"Plot Twist" (oil paint on panel)
Gina Pfleegor is a "pop-surrealist" artist we've recently discovered, thanks to Beautiful Bizarre Magazine's RAYMAR Traditional Art Award contest, 2021, in which the delightful painting above was chosen as a finalist.
While not focused completely on fairy tales, it's both fitting and not surprising to find fairy tales referenced; specifically, The Frog King, Beauty and the Beast, and Rapunzel but also alluding to Fairy (Tale) Land in general. The series endeavors to reconsider femininity and heroism (or heroine-ism); exploring the struggle between defining strength (for women especially, but the struggle isn't limited to those who identify as "she/her") and just what being female - or how to incorporate a sense of femininity in one's life, means.
“In this series of paintings, I found myself drawn to a subject I know well; that balance of feeling strong yet feminine as a woman in our society today. Attempting to depict a sense of authenticity regarding what this can often feel like, I used symbolism to show that we can be both without sacrificing the other. Sensual can be strong, determined can be vulnerable, and sometimes warriors wear gowns into battle.”
Redefining the narrative is what this series is all about and that becomes very clear when you learn the titles for each of the pieces. We found musing on the paintings in conjunction with their titles so fun we thought we'd share our personal commentary. Please note, the artist hasn't commented much on her intent for each piece so every viewer is free to see what they wish... ;)
"Plot Twist" gives us a sinister but refreshing and cathartic ending to The Frog King (more popularly known as The Frog Prince). The lily pad wallpaper, with its sperm-like design seeking to devour its fellow "lily pads" shows the futility of doing so against this princess. One eyebrow is raised in challenge to the viewer, while the little crown is left on the plate for her to consume, take or leave as she chooses.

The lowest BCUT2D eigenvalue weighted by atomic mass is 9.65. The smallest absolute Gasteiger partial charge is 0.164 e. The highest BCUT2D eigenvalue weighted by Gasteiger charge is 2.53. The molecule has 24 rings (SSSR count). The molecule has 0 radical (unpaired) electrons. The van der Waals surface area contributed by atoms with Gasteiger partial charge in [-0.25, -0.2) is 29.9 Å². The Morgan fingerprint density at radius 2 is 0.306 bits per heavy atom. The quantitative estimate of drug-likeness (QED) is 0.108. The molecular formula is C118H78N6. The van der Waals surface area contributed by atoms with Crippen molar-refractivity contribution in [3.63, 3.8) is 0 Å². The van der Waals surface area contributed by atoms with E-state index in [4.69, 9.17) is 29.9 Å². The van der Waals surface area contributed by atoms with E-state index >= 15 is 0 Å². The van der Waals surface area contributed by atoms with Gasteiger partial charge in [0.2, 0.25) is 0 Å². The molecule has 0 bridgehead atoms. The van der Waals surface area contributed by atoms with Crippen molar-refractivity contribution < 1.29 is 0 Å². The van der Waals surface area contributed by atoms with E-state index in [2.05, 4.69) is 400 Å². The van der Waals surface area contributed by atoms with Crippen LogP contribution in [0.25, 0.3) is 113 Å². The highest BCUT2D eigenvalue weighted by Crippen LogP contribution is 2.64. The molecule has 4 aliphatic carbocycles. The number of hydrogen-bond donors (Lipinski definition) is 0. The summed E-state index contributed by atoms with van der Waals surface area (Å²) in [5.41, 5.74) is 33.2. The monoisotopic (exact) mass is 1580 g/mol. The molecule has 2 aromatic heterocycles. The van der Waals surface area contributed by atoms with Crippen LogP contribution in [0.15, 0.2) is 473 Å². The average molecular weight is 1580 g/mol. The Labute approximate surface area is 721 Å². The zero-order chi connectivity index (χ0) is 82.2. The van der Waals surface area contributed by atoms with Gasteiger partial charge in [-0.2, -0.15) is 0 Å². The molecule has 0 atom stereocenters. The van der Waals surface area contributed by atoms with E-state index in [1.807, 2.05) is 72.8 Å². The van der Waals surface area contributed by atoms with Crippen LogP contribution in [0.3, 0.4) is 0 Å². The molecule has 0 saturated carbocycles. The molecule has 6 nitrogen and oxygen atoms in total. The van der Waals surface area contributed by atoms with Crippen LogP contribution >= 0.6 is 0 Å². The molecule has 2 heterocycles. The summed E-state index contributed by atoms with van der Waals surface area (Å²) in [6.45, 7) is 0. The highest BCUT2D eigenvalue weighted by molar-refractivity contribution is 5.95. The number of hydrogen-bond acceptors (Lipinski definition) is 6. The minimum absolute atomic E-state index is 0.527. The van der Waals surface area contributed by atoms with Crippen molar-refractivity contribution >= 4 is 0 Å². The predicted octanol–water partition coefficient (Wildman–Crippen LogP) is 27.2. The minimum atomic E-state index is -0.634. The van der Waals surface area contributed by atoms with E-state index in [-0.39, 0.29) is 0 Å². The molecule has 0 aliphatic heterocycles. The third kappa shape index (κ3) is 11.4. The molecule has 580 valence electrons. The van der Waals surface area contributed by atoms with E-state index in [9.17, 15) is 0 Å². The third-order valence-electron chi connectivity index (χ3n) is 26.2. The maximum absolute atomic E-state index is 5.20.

"And She Lived Happily Ever After" focuses on a very satisfied looking Beauty (or Belle, since the yellow dress, and jowls above are both a Disney callback), with the Beast almost out of frame, behind her, no longer an obstacle but a trophy, even as her own story continues (with a lot more to come, judging by how big that book is!).
|"And She Lived Happily Ever After"|
"Slay" portrays a Rapunzel with lopped-off hair, (we like to think she did it herself with that sword!), looking post-battle sweaty, sunbeams shining down triumphantly as she sits, sword remaining at the ready, a dead dragon relegated to her background. The dragon might be closer to her than the tower she was once trapped in, but it's still left well behind as she looks to her future from her (literal) rock-solid base.